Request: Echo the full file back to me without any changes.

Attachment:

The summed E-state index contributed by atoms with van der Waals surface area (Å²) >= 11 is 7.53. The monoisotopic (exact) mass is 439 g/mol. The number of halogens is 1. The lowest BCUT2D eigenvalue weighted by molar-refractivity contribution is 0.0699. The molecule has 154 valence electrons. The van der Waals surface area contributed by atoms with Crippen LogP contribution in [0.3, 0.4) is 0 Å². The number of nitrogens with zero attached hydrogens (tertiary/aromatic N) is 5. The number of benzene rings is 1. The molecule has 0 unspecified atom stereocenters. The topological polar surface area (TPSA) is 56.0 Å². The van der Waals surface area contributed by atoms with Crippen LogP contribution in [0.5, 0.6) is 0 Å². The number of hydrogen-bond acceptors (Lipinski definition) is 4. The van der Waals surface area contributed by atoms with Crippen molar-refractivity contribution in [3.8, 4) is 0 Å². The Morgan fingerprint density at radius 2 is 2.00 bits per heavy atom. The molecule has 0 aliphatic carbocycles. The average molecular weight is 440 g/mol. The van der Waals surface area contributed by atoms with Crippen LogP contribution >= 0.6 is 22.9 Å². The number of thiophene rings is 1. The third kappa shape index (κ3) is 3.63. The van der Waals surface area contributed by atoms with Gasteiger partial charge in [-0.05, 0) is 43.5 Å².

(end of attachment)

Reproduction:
The summed E-state index contributed by atoms with van der Waals surface area (Å²) >= 11 is 7.53. The monoisotopic (exact) mass is 439 g/mol. The number of halogens is 1. The lowest BCUT2D eigenvalue weighted by molar-refractivity contribution is 0.0699. The molecule has 154 valence electrons. The van der Waals surface area contributed by atoms with Crippen LogP contribution in [0.3, 0.4) is 0 Å². The number of nitrogens with zero attached hydrogens (tertiary/aromatic N) is 5. The number of benzene rings is 1. The molecule has 0 unspecified atom stereocenters. The topological polar surface area (TPSA) is 56.0 Å². The van der Waals surface area contributed by atoms with Crippen LogP contribution in [0.5, 0.6) is 0 Å². The number of hydrogen-bond acceptors (Lipinski definition) is 4. The van der Waals surface area contributed by atoms with Crippen molar-refractivity contribution in [3.8, 4) is 0 Å². The Morgan fingerprint density at radius 2 is 2.00 bits per heavy atom. The molecule has 0 aliphatic carbocycles. The average molecular weight is 440 g/mol. The van der Waals surface area contributed by atoms with Crippen LogP contribution >= 0.6 is 22.9 Å². The number of thiophene rings is 1. The third kappa shape index (κ3) is 3.63. The van der Waals surface area contributed by atoms with Gasteiger partial charge in [-0.05, 0) is 43.5 Å².